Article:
Lost in the reporting of the World Health Organization’s new estimate that about 760 million people – more than 20 times the confirmed cases – have been infected by the coronavirus worldwide is the impact on the estimated survival rate.
If, indeed, 760 million have been infected at some point during the outbreak and the number of confirmed deaths is about 1 million, the infection fatality rate is only 0.13%.
That’s a little more than one-tenth of 1%, which the WHO says is the rate for the seasonal flu.
The WHO’s estimate in March of a death rate of 3.4% sparked panic worldwide, fueling the catastrophic lockdowns.
A rate of 3.4% is more than 26 times higher than a rate of 0.13%.
The Associated Press reported Monday that Dr. Michael Ryan, speaking to a special session of the WHO’s COVID-19 board, said the figures vary from urban to rural areas.
But ultimately, he said, it means “the vast majority of the world remains at risk.”
“Many deaths have been averted and many more lives can be protected,” Ryan said alongside WHO Director-General Tedros Adhanom Ghebreyesus.
“Our current best estimates tell us that about 10% of the global population may have been infected by this virus,” he said.
The AP noted the estimate far outstrips the number of confirmed cases counted by both the WHO and Johns Hopkins University of more than 35 million worldwide.
WHO spokeswoman Dr. Margaret Harris said the 10% estimate is based on an average of antibody studies conducted around the world.
Meanwhile, a new study by researchers at Wayne State University in Michigan found COVID-19’s severity may be fading as the death rate falls.
In August, the New York Times found in an analysis of data that up to 90% of people testing positive carried barely any virus.
Times reporter Apoorva Mandavilli summarized her story on Twitter: “NEW: All these months into the pandemic, we may have been testing the wrong way. Data from some state labs suggest up to 90% (!!) of people who get a positive result are no longer contagious and don’t need to isolate.”
Last month, the Centers for Disease Control issued new estimates that showed people under 50 years infected by COVID-19 have nearly a 100% survival rate. It broke down to a 99.997% survival rate for 0-19; 99.98% for ages 20-49; 99.5% for 50-69; and 94.6% for those over 70.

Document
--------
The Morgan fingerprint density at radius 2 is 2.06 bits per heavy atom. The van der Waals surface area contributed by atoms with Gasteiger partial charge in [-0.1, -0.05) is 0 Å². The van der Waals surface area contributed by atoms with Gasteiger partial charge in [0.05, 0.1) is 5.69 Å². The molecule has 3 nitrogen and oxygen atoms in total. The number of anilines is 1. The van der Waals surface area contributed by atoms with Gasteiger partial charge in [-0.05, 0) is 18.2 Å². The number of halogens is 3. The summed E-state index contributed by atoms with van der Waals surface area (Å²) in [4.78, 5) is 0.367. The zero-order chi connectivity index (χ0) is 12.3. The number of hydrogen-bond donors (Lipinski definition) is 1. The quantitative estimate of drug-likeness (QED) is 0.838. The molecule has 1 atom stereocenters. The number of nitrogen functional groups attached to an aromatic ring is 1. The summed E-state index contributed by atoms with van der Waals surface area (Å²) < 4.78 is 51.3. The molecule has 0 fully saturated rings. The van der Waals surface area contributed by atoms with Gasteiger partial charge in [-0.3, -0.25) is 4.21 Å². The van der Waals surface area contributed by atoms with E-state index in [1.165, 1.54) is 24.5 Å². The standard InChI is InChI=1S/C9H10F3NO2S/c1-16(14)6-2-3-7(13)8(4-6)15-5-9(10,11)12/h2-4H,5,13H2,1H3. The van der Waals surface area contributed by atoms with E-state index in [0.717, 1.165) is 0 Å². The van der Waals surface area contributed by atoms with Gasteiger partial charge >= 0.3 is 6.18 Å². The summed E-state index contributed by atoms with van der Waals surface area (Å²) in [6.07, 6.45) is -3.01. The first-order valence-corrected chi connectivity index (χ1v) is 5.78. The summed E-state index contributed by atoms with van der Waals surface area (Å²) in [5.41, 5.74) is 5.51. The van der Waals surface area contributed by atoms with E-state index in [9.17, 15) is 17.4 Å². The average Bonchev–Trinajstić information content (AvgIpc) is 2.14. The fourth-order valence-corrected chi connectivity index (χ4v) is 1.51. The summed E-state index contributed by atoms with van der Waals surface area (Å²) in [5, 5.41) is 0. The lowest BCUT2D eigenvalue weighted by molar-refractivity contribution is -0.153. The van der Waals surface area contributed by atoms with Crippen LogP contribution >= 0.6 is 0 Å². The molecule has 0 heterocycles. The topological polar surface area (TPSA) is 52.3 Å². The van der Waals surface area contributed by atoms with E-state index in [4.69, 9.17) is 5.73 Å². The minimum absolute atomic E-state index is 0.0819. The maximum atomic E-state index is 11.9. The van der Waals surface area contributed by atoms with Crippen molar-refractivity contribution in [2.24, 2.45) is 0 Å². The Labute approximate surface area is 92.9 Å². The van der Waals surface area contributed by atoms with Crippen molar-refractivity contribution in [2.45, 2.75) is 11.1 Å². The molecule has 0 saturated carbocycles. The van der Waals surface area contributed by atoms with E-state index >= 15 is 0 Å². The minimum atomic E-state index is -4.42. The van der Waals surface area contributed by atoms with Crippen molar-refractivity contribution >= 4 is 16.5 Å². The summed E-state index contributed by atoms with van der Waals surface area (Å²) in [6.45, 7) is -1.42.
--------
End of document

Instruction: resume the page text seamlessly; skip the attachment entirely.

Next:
Those who died of coronavirus, according to the CDC, had an average of 2.6 comorbidities, meaning more than two chronic diseases along with COVID-19. Overall, the CDC says, just 6% of the people counted as COVID-19 deaths died of COVID-19 alone.
The CDC’s overall count shows a significant downward trend from a peak of 17,054 deaths on April 18.
Centers for Disease Control COVID-19 death count shows a downward trend from a peak on April 18, 2020 (CDC)
A recent study by researchers at the Houston Methodist Research Institute raised concerns about coronavirus mutations as the fall season begins. Among more than 5,000 genetic sequences of COVID-19 they found more than 90% of samples contained a mutation.
Significantly, however, the Houston researchers found the mutations did not make the virus deadlier.
Florida opens up
The CDC’s latest survival-rate figures were cited by Florida Gov. Ron DeSantis late last month at a roundtable he hosted with health experts from Harvard and Stanford prior to his decision to reopen bars and restaurants in his state to 100% capacity.
DeSantis said that along with lifting state restrictions on restaurants and bars, the state is also barring local governments from shutting down businesses or implementing restrictions without any economic or health justifications.
At his roundtable, DeSantis asked Stanford professor of medicine Dr. Jayanta Bhattacharya about the studies showing 90% of the COVID-19 testing is too sensitive.
“We’re quarantining across the country probably hundreds of thousands or millions of people who aren’t even contagious, and I think that obviously has a huge cost to society that doesn’t seem to be getting a lot of discussion now,” the governor said.
Bhattacharya agreed that “what is being amplified” in the testing is “something that is not going to pose any risk to you or to others.”
“It’s not a false positive in a technical sense,” he said, “but in a functional sense it’s a false positive.”
I spoke with Dr. Bhattacharya, from Stanford Medical School, about the implications of PCR tests identifying non-infectious, dead virus. Are we quarantining hundreds of thousands of Americans who are not contagious? pic.twitter.com/dMuRcAClQX
— Ron DeSantis (@GovRonDeSantis) September 28, 2020